Women on the verge: the essence of feminist struggle

  • January 24, 2017

Equality & Empowerment

The women’s march against Trump is not an exception. It signals an evolving tendency in feminist struggle and hints at what will come in the following decades.

On January 21, hundreds of thousands of women marched on Washington against Donald Trump — a nobody in the history of resistance who will nevertheless make a contribution to the history of oppression. A nobody whose archaic rhetoric and retrograde policy we must now fight against.

This impressive demonstration of women’s resistance to power is not an exception. It signals a tendency that has been emerging in recent years and hints at what will come in the following decades. We foresee another future of resistance where women will feature prominently. Another because women have been at the forefront of revolutionary resistance many times already, both as engines and enablers of movements and as visible leaders on the front lines.

Women are mobilizing not just because we have decided to resist massively and publicly. We are mobilizing also because the explicit attacks now being made on women from so many angles and throughout so many aspects of women’s lives have left liberal feminism incapable of mustering an adequate response. The argument for equality of the sexes is flawed, not only because men and women are clearly different, but also because it hides the real struggle of the sexes: the struggle to control the female body to the point of its obliteration.

There is a lack of appreciation that struggles surrounding social reproduction, understood in a broad sense, are struggles for the reproduction of society itself. As a recent headline in The Guardian put it, “violence against women harms us all.” It is a global health emergency. The possibility of life on this planet depends on the real eradication of this violence, which is not an anomaly but a defining feature of capitalist, colonial and patriarchal society.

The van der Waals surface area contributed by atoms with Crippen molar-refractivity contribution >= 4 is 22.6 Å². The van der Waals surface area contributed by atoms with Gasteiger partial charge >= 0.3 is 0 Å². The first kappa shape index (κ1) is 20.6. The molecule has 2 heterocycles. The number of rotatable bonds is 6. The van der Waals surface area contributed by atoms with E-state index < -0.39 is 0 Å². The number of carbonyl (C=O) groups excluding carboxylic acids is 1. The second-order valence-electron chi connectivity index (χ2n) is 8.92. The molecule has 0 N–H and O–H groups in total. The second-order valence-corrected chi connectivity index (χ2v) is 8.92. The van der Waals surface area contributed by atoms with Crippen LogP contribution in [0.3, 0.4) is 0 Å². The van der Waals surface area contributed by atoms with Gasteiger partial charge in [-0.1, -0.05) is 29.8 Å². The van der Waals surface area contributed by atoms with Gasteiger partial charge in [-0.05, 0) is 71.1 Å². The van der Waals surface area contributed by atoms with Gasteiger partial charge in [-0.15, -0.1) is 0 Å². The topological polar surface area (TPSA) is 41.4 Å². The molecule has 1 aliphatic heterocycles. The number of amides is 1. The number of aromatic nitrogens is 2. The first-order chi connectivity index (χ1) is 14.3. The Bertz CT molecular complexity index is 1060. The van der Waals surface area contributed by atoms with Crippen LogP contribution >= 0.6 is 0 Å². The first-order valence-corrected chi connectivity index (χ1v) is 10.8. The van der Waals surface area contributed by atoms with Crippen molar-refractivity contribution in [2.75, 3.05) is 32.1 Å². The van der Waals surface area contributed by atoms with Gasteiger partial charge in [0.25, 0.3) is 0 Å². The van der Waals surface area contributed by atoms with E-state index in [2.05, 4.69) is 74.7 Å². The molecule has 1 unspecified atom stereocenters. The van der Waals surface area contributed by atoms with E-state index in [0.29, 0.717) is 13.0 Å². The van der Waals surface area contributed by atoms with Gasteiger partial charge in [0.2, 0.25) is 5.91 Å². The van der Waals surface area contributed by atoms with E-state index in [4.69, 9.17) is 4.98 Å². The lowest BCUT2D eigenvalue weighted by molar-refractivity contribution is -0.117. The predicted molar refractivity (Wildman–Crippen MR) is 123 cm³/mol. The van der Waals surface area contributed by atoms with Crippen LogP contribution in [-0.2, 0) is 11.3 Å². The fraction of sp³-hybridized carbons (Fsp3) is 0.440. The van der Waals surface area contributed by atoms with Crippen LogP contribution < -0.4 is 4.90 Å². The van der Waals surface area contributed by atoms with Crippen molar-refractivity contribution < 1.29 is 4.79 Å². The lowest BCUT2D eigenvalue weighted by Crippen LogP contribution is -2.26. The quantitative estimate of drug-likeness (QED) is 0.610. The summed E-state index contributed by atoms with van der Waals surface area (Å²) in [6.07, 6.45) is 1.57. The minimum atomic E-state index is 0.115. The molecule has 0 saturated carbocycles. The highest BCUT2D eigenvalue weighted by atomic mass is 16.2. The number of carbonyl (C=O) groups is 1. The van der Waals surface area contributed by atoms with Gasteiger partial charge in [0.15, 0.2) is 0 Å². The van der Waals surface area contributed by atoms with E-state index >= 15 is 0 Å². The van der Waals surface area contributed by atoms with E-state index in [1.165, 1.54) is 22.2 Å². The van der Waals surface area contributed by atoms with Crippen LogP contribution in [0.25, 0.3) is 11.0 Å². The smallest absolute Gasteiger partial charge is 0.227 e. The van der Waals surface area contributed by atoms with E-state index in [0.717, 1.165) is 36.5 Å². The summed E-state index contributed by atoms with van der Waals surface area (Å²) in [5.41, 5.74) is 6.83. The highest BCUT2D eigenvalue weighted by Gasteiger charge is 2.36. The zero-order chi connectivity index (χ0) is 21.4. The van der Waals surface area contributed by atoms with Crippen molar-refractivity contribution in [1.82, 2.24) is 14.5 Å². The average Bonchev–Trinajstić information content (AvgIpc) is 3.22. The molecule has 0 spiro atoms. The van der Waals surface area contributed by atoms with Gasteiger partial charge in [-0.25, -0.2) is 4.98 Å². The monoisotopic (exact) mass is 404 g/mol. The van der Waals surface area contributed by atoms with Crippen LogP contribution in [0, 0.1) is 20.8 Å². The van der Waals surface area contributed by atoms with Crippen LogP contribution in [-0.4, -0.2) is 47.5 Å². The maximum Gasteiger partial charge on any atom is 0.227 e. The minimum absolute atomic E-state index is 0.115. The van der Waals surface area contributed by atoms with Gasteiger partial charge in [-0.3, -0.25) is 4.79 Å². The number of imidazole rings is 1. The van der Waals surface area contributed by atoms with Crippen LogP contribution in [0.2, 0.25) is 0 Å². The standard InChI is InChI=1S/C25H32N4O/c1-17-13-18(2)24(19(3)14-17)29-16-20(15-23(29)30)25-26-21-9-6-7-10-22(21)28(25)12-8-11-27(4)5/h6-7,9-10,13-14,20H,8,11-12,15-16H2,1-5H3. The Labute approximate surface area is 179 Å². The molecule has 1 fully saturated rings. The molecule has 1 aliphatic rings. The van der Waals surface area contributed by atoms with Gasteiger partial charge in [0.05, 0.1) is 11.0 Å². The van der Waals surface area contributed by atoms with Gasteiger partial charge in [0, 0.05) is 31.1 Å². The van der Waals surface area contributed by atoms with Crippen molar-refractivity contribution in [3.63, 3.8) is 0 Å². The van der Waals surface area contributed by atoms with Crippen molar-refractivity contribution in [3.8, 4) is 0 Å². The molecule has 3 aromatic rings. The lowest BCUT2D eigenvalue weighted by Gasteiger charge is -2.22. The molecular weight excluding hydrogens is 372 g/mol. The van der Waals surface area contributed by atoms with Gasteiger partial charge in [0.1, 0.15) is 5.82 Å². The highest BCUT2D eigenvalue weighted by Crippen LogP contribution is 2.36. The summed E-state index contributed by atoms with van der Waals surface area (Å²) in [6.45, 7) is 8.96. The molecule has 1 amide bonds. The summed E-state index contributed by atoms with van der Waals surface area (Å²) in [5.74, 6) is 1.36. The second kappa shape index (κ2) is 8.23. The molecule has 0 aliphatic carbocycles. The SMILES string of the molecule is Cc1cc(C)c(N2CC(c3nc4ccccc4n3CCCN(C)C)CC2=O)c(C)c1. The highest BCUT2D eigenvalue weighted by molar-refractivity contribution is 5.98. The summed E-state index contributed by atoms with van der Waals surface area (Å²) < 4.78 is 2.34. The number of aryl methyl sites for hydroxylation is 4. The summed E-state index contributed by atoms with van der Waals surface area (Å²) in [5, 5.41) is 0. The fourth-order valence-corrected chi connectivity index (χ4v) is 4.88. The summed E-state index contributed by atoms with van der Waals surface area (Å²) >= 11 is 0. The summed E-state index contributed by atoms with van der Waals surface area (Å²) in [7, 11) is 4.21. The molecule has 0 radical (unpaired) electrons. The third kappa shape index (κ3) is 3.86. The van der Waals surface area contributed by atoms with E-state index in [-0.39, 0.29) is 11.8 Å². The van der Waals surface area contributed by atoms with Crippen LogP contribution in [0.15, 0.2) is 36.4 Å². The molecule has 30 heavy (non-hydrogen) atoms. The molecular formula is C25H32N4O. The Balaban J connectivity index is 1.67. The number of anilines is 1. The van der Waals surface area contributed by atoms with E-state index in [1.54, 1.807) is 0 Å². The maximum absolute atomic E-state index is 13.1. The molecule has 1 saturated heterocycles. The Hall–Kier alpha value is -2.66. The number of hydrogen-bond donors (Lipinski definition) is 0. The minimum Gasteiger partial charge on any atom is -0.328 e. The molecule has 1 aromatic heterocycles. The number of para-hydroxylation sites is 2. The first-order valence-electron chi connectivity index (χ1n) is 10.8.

In July 2016, Argentine women decided to politicize breast feeding. The removal of a mother for nursing her baby quietly in a public square by two policewomen provoked the organization of several mass breast feeding protests. Similar demonstrations have been organized in Australia, Denmark, England, Hong Kong and the United States. These are actions of embodied critique, both rejecting oppression and reconciling life with politics against the privatization of this essential tenet of social reproduction.

Women are on the verge. Not on the “verge of a nervous breakdown,” as they have been ironically caricatured in Almodovar’s hilarious film Women on the Verge of a Nervous Breakdown. In a society that is not completely ours, we are always verging, walking on the edge, practicing arts of resistance, finding balance without falling. We are on the verge of discovering, criticizing, decolonizing, fighting, theorizing — as usual — and more in order to open new possibilities. Today, women’s edge-walking practices strengthen the capacity to stand against power and do life differently with others.